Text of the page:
Navigating leadership in 2024: Insights from Antarctica. By Fiona Logan 

I recently embarked on a once-in-a-lifetime journey to the icy landscapes of Antarctica as part of the Homeward Bound Ushuaia Voyage 2023.

Alongside 86 female changemakers, we set sail to not only explore the remote beauty of Antarctica but to take space from our daily routines, face into the intractable political, economic, social and environmental issues facing organizations today, and foster our personal and professional growth. This expedition provided a unique opportunity to bear witness to the impacts of climate change, sharing the journey with scientific experts – an experience that has left an indelible mark on my perspective.

While the journey itself may be behind me, I know that I will feel its effects for many years to come. Whilst I was on the expedition, with its the leadership development sessions, inspiring backdrop of the remote Antarctica wilderness and the headspace to reflect, I ruminated on a few concepts, which I hope may be of value as we navigate the choppy waters of the global disruption business leaders today are dealing with.

Energy: Take a leap to rediscover your leadership energy
Leadership fatigue can creep into our lives without warning. In the relentless pursuit of success, we occasionally forget to recharge our own batteries. At least I do! After several years at an organization, it is easy to become complacent and comfortable. At Insights, we continue to embrace learning and are highly creative, pushing our boundaries to be ever-more innovative in delivering strategic change, but I asked myself, how could I use this experience to reinvigorate my personal energy to continue to be the leader my teams need me to be.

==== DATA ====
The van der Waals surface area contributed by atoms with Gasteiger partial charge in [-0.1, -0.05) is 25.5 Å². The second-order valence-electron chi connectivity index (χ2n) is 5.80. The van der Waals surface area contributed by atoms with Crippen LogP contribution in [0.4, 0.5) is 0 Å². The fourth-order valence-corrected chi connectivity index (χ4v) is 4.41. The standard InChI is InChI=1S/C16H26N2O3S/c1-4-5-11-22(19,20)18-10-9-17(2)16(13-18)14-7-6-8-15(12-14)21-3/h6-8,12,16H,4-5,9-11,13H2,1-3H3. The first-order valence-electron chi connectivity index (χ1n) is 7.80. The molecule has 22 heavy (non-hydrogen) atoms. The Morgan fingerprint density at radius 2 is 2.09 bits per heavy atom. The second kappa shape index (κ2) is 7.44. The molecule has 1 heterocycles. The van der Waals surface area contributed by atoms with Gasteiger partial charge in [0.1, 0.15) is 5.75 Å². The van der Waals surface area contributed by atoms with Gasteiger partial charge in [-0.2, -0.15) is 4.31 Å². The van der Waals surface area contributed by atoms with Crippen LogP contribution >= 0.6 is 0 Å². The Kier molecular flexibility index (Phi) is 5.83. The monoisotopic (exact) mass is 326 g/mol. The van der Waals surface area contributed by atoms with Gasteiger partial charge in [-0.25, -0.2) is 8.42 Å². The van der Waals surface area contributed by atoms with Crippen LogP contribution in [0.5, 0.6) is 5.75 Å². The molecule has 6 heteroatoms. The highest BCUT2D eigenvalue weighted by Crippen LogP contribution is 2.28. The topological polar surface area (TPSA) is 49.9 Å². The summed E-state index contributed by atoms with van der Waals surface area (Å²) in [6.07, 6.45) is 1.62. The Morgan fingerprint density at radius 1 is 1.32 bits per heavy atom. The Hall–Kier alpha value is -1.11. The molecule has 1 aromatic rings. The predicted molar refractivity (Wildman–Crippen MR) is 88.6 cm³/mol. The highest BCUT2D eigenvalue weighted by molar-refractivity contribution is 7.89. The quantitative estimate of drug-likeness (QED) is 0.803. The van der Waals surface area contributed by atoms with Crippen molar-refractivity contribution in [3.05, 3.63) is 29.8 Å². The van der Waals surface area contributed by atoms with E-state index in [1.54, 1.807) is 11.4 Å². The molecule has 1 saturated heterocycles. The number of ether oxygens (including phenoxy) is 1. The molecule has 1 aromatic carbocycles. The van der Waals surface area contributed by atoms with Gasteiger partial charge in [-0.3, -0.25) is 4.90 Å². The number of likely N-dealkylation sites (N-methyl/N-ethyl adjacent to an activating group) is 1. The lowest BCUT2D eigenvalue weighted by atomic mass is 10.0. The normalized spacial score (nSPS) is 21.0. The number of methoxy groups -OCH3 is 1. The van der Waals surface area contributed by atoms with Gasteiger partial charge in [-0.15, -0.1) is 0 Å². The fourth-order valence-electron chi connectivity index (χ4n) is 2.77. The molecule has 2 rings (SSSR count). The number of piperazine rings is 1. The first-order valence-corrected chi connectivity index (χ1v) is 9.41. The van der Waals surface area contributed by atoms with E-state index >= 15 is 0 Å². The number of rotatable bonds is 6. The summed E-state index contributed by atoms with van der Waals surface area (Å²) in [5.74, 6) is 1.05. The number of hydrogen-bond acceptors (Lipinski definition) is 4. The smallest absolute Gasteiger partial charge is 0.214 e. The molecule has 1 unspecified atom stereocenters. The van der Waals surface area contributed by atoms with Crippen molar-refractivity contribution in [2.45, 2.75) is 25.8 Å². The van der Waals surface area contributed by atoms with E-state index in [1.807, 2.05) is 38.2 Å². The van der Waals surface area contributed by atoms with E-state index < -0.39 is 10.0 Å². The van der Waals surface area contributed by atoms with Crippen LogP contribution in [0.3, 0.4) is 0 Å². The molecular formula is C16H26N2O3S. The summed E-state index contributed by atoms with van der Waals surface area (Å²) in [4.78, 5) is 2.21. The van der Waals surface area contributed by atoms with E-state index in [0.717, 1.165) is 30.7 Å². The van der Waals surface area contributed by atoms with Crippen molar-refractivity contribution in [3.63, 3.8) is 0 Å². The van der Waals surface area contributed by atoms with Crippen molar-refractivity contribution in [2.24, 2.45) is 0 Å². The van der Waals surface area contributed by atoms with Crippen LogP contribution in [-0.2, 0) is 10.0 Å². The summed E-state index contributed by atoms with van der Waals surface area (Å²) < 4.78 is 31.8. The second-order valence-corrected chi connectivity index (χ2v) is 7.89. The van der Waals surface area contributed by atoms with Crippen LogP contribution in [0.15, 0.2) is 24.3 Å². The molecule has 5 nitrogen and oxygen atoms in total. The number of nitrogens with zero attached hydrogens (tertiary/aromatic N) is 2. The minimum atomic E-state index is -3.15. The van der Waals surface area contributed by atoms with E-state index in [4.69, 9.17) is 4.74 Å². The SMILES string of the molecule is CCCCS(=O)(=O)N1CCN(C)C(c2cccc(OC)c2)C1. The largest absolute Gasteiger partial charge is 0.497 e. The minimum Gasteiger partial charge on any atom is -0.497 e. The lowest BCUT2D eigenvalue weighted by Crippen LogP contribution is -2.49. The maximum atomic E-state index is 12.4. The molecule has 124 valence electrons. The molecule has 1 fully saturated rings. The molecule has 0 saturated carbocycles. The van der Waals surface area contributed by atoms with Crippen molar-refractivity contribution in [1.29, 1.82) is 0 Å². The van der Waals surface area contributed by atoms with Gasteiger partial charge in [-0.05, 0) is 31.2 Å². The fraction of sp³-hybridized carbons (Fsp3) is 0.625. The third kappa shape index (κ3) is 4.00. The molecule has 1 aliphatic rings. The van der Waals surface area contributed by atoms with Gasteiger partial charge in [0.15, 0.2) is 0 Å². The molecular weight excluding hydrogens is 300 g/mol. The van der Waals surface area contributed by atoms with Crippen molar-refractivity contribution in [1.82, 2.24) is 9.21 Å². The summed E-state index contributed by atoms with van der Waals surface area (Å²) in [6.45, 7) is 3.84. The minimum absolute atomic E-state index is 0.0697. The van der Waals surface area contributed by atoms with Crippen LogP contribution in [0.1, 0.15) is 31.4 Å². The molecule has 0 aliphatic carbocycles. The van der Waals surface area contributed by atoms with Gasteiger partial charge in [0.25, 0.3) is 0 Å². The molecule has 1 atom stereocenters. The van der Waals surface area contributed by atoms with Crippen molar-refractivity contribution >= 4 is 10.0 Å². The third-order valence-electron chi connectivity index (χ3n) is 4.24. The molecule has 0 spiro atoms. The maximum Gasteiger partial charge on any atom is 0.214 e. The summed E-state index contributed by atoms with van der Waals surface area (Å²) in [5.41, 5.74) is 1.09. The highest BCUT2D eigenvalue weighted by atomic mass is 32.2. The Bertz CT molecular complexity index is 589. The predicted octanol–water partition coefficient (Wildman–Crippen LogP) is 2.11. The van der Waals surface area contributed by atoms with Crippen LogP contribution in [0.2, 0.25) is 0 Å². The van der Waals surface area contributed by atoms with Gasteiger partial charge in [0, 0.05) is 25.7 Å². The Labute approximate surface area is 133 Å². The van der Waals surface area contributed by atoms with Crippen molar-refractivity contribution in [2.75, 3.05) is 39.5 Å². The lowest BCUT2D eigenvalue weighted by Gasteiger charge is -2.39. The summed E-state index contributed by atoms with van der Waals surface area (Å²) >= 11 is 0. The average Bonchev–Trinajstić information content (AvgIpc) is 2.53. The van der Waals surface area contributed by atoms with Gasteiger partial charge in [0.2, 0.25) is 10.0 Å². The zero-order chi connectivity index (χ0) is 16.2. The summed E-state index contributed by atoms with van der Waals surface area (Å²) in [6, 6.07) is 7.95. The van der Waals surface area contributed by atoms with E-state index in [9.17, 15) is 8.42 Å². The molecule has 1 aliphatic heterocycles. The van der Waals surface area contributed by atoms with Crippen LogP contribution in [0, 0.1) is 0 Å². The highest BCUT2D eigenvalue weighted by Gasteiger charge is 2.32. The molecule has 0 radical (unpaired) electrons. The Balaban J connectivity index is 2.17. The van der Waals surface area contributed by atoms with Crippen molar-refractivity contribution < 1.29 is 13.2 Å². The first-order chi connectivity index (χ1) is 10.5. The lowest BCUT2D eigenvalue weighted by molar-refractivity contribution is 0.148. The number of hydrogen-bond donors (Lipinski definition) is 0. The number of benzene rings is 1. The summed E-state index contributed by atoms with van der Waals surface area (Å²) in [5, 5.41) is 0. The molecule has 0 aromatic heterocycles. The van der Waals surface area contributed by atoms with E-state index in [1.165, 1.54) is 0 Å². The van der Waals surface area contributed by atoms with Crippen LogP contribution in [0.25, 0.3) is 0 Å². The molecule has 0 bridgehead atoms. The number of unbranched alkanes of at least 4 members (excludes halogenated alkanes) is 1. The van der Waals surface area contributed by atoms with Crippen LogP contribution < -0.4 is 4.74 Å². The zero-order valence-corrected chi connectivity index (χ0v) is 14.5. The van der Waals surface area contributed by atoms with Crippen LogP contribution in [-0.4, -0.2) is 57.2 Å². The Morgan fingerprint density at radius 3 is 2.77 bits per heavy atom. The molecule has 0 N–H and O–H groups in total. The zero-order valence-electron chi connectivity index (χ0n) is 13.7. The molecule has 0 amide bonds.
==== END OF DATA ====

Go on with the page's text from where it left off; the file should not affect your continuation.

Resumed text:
My Antarctic expedition reinforced the vital importance of taking space to think, to contemplate and to deliberate, not just privately but also publicly. As a leader, disconnecting from the routine, turning off emails and phones, and immersing yourself in something entirely different can be transformative. In my case, this leap of faith not only reenergized me but also led to an unexpected perspective shift.

Importantly, the Antarctic voyage prompted a renewed connection with the company I lead. The distance gave me the gift of appreciation but also allowed me to see some critical issues from a fresh perspective, with some breakthrough thinking emerging.

Trust your team to thrive in your absence
Successful leadership is not about micro-managing every detail but empowering a team to thrive. Scary though it may be, stepping away from the desk should not cause chaos. The ability to delegate, trust others to manage day-to-day operations, and provide a guiding vision for the future are hallmarks of effective leadership and your teams will thank you.

If your absence disrupts the workflow, it is a sign that your leadership strategy may need recalibration. Building a team capable of navigating strategic and operational challenges in your absence is an investment in the success and growth of your company.

Embrace discomfort for personal growth
Despite the adventurous spirit most of us have in our pastimes and hobbies (I am a wild swimmer for example), the anticipation of voyaging to Antarctica was still a blend of excitement and trepidation. The unknowns and challenges mirrored the unpredictable terrains of the business world. Stepping onto a small ship, with 85 strangers, bound for the icy continent, was a moment of personal growth that taught me the importance of embracing discomfort.